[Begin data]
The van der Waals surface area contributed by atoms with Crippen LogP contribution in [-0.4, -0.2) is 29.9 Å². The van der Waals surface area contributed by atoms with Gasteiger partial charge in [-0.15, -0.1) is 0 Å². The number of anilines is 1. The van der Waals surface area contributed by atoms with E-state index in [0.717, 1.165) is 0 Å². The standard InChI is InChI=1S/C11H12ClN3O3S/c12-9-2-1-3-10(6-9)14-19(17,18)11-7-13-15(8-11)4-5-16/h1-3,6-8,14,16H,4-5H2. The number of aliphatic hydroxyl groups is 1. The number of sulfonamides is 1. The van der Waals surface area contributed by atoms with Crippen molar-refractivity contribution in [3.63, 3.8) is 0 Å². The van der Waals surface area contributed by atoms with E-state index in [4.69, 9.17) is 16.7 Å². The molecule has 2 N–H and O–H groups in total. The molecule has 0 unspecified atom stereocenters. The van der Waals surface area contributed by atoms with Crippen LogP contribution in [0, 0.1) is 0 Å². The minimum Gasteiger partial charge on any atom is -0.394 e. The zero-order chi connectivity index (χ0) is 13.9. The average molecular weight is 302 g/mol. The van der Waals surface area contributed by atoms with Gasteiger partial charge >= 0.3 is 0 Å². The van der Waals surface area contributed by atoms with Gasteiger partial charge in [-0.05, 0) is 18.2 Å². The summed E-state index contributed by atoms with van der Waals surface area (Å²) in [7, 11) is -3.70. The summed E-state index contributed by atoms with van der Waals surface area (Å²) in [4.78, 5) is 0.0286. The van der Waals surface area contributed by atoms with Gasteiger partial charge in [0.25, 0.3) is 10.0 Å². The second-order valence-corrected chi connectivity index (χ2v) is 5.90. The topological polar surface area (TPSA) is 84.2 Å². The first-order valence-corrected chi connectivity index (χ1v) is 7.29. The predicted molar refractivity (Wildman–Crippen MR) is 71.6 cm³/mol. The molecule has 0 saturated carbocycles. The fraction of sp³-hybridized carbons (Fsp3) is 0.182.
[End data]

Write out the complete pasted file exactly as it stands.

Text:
The van der Waals surface area contributed by atoms with Crippen LogP contribution in [-0.4, -0.2) is 29.9 Å². The van der Waals surface area contributed by atoms with Gasteiger partial charge in [-0.15, -0.1) is 0 Å². The number of anilines is 1. The van der Waals surface area contributed by atoms with E-state index in [0.717, 1.165) is 0 Å². The standard InChI is InChI=1S/C11H12ClN3O3S/c12-9-2-1-3-10(6-9)14-19(17,18)11-7-13-15(8-11)4-5-16/h1-3,6-8,14,16H,4-5H2. The number of aliphatic hydroxyl groups is 1. The number of sulfonamides is 1. The van der Waals surface area contributed by atoms with Crippen molar-refractivity contribution in [3.63, 3.8) is 0 Å². The van der Waals surface area contributed by atoms with E-state index in [4.69, 9.17) is 16.7 Å². The molecule has 2 N–H and O–H groups in total. The molecule has 0 unspecified atom stereocenters. The van der Waals surface area contributed by atoms with Crippen LogP contribution in [0, 0.1) is 0 Å². The minimum Gasteiger partial charge on any atom is -0.394 e. The zero-order chi connectivity index (χ0) is 13.9. The average molecular weight is 302 g/mol. The van der Waals surface area contributed by atoms with Gasteiger partial charge >= 0.3 is 0 Å². The van der Waals surface area contributed by atoms with Gasteiger partial charge in [-0.05, 0) is 18.2 Å². The summed E-state index contributed by atoms with van der Waals surface area (Å²) in [7, 11) is -3.70. The summed E-state index contributed by atoms with van der Waals surface area (Å²) in [4.78, 5) is 0.0286. The van der Waals surface area contributed by atoms with Gasteiger partial charge in [0.25, 0.3) is 10.0 Å². The second-order valence-corrected chi connectivity index (χ2v) is 5.90. The topological polar surface area (TPSA) is 84.2 Å². The first-order valence-corrected chi connectivity index (χ1v) is 7.29. The predicted molar refractivity (Wildman–Crippen MR) is 71.6 cm³/mol. The molecule has 0 saturated carbocycles. The fraction of sp³-hybridized carbons (Fsp3) is 0.182.